Projection Lattice

Steven Hall with brings us another unique design at Life.Church.

Last fall the team at Life.Church rolled out new stage designs throughout most of their campuses. Mod Scenes helped Life.Church create 32′ x 18′ projection backdrops using Coroplast cutouts. As with their other products, these panels were made of fire rated plastic. Each backdrop was made to a 16:9 format to make projection easy and eliminate the need for masking.

Here is how the Canvas Diamond Projection Screen was built.

First a 35′ wide pipe was hung from manual chain hoists so that the backdrop could be raised as it was built. This made it easy to have lots of people work on the set at once. Next the team loosely zip tied on black Mod Scenes connectors. Then the first row of Triangle edge panels was attached to these connectors with nylon carriage bolts and wing nuts. Next a row of 4 way connectors and a row of Canvas (square) panels were connected. Once the first two rows were all attached, the zip ties were tightened, ensuring the row was level.

Each additional row was attached in a similar fashion, using nylon bolts and wingnuts to attach rows of panels, then rows of connector plates.

Each backdrop was projected onto with a single Epson Pro L1505U laser projector (12k). The projectors were fitted with a Epson V12H004U04 short throw lens. The team at Summit Integrated Systems assisted the team at Life.Church with the installation of the video systems.

In total, Life.Church has installed this or similar projection screens throughout 28 of their campuses.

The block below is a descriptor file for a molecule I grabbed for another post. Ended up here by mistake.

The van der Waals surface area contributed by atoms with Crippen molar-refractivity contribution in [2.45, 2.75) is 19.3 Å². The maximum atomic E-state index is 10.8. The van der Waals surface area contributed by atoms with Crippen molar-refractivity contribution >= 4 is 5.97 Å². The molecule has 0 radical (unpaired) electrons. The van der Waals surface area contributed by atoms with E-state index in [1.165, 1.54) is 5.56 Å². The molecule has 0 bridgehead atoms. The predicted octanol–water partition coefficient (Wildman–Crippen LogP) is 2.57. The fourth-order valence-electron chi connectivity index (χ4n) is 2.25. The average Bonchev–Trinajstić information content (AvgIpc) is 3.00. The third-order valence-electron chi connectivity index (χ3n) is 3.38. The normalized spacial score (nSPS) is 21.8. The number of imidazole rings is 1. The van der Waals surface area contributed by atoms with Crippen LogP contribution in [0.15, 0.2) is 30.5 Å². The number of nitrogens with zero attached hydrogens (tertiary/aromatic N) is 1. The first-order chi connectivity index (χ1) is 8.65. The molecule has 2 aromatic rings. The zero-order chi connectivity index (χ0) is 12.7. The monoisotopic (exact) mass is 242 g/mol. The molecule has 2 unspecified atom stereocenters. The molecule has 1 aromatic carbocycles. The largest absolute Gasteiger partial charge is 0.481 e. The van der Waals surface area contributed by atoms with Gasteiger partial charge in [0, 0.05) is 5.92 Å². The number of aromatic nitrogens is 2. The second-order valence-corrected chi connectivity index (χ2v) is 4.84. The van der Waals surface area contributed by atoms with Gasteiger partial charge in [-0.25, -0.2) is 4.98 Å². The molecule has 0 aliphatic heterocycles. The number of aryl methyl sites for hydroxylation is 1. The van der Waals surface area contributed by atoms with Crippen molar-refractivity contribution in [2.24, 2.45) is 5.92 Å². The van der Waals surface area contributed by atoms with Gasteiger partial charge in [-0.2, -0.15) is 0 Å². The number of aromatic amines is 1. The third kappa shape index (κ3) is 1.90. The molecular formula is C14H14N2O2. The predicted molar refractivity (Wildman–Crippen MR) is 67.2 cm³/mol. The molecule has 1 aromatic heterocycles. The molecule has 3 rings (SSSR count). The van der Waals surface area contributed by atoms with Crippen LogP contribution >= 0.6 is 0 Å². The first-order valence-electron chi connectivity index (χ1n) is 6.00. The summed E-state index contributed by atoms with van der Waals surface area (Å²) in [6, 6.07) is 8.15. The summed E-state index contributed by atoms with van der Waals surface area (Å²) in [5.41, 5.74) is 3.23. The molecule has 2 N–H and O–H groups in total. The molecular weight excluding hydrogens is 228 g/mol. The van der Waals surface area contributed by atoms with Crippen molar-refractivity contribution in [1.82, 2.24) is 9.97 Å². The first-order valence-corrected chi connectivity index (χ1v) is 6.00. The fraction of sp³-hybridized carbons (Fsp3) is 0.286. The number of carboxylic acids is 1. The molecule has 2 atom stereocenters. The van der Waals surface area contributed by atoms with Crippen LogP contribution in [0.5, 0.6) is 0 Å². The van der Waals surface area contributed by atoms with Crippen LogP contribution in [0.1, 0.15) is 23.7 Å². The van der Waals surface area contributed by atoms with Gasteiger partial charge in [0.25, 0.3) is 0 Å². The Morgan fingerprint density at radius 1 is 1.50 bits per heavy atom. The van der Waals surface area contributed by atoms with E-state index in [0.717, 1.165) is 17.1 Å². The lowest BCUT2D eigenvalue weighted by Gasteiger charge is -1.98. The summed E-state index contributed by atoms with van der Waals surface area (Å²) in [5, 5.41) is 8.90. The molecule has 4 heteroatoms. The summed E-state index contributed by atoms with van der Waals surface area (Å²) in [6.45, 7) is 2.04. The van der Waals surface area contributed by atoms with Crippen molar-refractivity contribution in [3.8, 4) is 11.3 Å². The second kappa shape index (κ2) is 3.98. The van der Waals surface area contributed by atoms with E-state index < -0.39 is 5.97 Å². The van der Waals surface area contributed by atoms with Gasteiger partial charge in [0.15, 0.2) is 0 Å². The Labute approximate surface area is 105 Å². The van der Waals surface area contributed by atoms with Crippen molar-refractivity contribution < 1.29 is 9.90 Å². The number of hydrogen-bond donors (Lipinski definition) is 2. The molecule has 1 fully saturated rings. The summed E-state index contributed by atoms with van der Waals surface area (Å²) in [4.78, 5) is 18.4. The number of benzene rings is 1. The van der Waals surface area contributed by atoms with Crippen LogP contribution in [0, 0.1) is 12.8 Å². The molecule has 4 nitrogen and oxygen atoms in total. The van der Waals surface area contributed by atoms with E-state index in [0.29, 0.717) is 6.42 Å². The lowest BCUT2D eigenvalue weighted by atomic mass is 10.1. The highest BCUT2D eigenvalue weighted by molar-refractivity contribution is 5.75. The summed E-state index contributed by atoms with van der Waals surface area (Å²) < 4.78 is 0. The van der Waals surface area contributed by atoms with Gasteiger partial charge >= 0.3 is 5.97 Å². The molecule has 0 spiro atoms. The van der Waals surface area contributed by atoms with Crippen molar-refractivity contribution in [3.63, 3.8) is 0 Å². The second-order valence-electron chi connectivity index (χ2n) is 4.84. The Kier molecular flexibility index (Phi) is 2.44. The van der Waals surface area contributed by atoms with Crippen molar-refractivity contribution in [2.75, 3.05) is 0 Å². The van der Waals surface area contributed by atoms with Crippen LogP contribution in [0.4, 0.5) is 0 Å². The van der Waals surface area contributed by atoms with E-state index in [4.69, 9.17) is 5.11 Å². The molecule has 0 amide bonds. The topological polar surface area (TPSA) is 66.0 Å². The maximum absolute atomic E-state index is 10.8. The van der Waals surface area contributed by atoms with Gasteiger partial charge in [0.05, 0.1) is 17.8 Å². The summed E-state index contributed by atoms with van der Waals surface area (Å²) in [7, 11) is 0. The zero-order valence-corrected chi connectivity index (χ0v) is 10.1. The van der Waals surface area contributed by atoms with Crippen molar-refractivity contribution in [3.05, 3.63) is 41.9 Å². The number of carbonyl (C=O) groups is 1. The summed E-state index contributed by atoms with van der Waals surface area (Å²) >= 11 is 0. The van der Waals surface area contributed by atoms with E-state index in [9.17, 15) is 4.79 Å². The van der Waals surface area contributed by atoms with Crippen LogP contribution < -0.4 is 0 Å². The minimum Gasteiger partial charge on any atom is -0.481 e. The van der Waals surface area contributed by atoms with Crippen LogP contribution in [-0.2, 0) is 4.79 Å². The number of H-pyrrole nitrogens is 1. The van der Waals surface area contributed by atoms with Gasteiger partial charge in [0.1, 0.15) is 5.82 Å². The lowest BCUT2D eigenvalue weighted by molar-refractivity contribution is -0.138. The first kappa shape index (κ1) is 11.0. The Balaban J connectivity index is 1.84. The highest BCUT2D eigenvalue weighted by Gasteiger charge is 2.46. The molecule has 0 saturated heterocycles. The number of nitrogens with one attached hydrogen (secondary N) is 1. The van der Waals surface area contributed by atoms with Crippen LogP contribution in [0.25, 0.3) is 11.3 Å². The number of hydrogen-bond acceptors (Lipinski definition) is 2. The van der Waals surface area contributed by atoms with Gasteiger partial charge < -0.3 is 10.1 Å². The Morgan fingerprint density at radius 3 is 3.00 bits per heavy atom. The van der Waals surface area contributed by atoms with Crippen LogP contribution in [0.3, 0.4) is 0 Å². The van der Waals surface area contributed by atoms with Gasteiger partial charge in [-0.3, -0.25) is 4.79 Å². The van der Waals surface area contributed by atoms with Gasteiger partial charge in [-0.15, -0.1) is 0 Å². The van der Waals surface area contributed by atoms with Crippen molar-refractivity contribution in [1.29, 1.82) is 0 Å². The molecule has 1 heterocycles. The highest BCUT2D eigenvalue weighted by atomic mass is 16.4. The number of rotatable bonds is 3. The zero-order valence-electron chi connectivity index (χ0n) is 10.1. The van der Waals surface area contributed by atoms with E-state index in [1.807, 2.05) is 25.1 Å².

Total, used 4 different projection sets across their different campuses. They are all available through

You can see some of the great visuals the team at Life.Church created with the Canvas Diamond Projection Set below.

5 responses to Projection Lattice

  1. This design is so awesome. How could I accomplish this without dropping $15,000 on a projector like that? Can you rent projectors of that caliber? Did they really spend $15,000 at every campus? More info on the projection piece would be helpful even though the concept is cool by itself in theory.

  2. You can rent projectors like that from lots of different production companies. I have seen other churches use 6k to 8k projectors if they have low ambient light on the screen area with success. If you can control the light hitting your screen well you can accomplish something with a similar projector for $5000 or so.

  3. What is the size of your outside screens? Thanks

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